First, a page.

John Quincy Adams- son of John Adams, represented the interests of the Northeast (high protective tariff), and was the leading contender
Henry Clay- shared political views with Adams, but held one another with contempt
Andrew Jackson- senator from Tennessee and military hero, drew western support from Clay despite the fact his political views were not well known
William H. Crawford- born in Virginia and hoped to continue the “Virginia Dynasty”; he held to the old line Republican view of limiting the role of the central government, but still was the congressional power brokers’ favorite
Election of 1824 Popular Vote Electoral Vote Party Presidential Candidates 46,979 41 Democratic-Republican William H. Crawford (GA) 152,933 99 Democratic-Republican Andrew Jackson (TN) 47,136 37 Democratic-Republican Henry Clay (KY) 115,696 84 Democratic-Republican John Quincy Adams (MA)
Twelfth Amendment’s Influence
The Twelfth Amendment provided that in elections in which no candidate received the majority should be decided by the House of Representatives from among the top three candidates. Clay was out of contention and Crawford was an unlikely prospect because of a serious illness.
Jackson clearly expected to win, figuring that the House would act to confirm his strong showing. However, Clay, as Speaker of the House, used his influence to sway the vote to Adams. Although they were not close, Clay knew that he and Adams shared a common political philosophy; Clay also knew that Jackson was an avowed opponent of the Bank of the United States, a vital component of the American System. Clay also was not interested in doing anything to further the career of the hero of New Orleans, his main rival in the West.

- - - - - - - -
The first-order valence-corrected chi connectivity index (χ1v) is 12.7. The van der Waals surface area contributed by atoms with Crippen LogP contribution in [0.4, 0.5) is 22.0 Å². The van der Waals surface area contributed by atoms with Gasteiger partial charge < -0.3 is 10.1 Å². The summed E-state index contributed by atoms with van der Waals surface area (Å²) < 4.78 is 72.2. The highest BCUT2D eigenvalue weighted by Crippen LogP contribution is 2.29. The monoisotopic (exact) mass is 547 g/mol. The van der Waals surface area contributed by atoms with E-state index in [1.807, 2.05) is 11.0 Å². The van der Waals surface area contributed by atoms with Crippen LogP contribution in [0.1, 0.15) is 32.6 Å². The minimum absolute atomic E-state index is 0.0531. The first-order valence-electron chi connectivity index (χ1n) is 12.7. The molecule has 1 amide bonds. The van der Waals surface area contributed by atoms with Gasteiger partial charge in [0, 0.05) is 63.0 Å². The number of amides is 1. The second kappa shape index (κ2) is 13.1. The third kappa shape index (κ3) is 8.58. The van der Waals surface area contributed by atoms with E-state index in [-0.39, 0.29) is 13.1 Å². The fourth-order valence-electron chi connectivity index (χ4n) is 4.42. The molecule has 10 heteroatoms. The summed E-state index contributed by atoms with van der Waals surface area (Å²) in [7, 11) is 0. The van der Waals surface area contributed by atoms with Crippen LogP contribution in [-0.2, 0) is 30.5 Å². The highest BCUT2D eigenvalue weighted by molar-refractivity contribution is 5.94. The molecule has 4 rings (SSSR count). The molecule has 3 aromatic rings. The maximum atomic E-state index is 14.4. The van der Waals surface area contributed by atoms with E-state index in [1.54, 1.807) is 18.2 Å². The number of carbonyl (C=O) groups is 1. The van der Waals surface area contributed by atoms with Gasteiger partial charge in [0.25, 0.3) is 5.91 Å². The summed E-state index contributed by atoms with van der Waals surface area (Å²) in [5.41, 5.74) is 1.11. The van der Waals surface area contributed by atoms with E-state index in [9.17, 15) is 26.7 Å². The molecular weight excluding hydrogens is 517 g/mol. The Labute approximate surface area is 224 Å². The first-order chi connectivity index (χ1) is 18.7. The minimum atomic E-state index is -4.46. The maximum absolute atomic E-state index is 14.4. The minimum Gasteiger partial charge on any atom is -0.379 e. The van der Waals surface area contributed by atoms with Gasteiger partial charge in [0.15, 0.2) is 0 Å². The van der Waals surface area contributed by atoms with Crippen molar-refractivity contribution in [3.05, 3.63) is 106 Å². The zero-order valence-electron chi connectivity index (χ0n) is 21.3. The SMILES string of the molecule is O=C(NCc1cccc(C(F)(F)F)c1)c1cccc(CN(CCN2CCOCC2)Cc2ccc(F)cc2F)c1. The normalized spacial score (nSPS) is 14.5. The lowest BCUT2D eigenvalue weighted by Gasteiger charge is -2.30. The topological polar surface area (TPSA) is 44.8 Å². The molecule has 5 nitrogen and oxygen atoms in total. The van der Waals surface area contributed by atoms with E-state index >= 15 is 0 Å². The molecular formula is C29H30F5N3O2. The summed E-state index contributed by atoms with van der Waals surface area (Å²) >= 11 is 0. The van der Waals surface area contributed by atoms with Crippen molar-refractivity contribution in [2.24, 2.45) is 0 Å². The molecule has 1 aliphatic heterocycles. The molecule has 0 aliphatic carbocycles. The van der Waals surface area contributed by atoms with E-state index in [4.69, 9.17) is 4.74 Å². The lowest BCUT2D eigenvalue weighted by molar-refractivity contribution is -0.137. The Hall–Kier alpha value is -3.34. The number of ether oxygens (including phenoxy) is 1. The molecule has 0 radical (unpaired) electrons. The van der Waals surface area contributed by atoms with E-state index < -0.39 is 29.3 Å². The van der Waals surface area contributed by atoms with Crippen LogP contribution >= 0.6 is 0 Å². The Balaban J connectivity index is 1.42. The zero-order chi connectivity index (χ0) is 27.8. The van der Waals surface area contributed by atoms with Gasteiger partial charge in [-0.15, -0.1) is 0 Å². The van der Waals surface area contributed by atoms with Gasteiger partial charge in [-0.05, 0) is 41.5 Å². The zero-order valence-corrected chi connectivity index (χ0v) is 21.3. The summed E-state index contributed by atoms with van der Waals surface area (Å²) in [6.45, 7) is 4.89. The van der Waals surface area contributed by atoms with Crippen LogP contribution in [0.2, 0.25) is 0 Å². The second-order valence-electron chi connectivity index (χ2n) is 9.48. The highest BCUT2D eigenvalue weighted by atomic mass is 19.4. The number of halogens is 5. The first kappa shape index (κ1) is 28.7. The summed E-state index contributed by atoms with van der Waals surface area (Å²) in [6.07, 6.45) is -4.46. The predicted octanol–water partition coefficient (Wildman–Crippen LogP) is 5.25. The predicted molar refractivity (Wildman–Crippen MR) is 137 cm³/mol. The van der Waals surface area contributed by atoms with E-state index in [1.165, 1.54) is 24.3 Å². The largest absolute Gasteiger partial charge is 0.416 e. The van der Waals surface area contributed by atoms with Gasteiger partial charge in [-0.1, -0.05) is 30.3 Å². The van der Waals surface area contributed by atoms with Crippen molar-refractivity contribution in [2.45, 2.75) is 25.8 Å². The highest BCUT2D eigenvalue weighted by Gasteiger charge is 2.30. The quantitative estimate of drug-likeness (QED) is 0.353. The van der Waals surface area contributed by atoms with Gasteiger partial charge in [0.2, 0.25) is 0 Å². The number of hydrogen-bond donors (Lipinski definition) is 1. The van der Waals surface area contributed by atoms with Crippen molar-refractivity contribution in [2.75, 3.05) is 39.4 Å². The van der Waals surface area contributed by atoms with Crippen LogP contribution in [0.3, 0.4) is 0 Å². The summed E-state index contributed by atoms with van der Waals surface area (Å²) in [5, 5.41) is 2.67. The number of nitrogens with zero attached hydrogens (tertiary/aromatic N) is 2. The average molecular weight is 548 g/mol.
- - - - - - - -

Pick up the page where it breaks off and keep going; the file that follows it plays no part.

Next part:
Following his victory John Q. Adams appointed Henry Clay Secretary of State
Most historians doubt that Adams solicited Clay ’s support by offering him high office; that action would have been totally contrary to Adams ’ nature. Nevertheless, the charge persisted and energized the Jackson forces for the Election of 1828.
The Election of 1828
Unique in that nominations were no longer made by Congressional caucuses, but by conventions and the state legislatures.
John Quincy Adams was re-nominated by forces then calling themselves the National Republicans; his running mate was Secretary of the Treasury Richard Rush.
The Democratic Republican (soon to be simply Democratic) opposition was posed by Jackson and his vice-presidential candidate, John C. Calhoun (who had previously been vice president under Adams)
The Election was a clear victory for Jackson, but were highly sectional in nature. The South, West, and the states of Pennsylvania and New York went for Jackson; New England voted for Adams.
508,064 83 National Republican John Q. Adams (MA) Richard Rush (PA) 647,286 178 Democrat Republican Andrew Jackson (TN) John C. Calhoun (SC) Popular Vote Electoral Vote Party Presidential/ Vice Presidential Candidates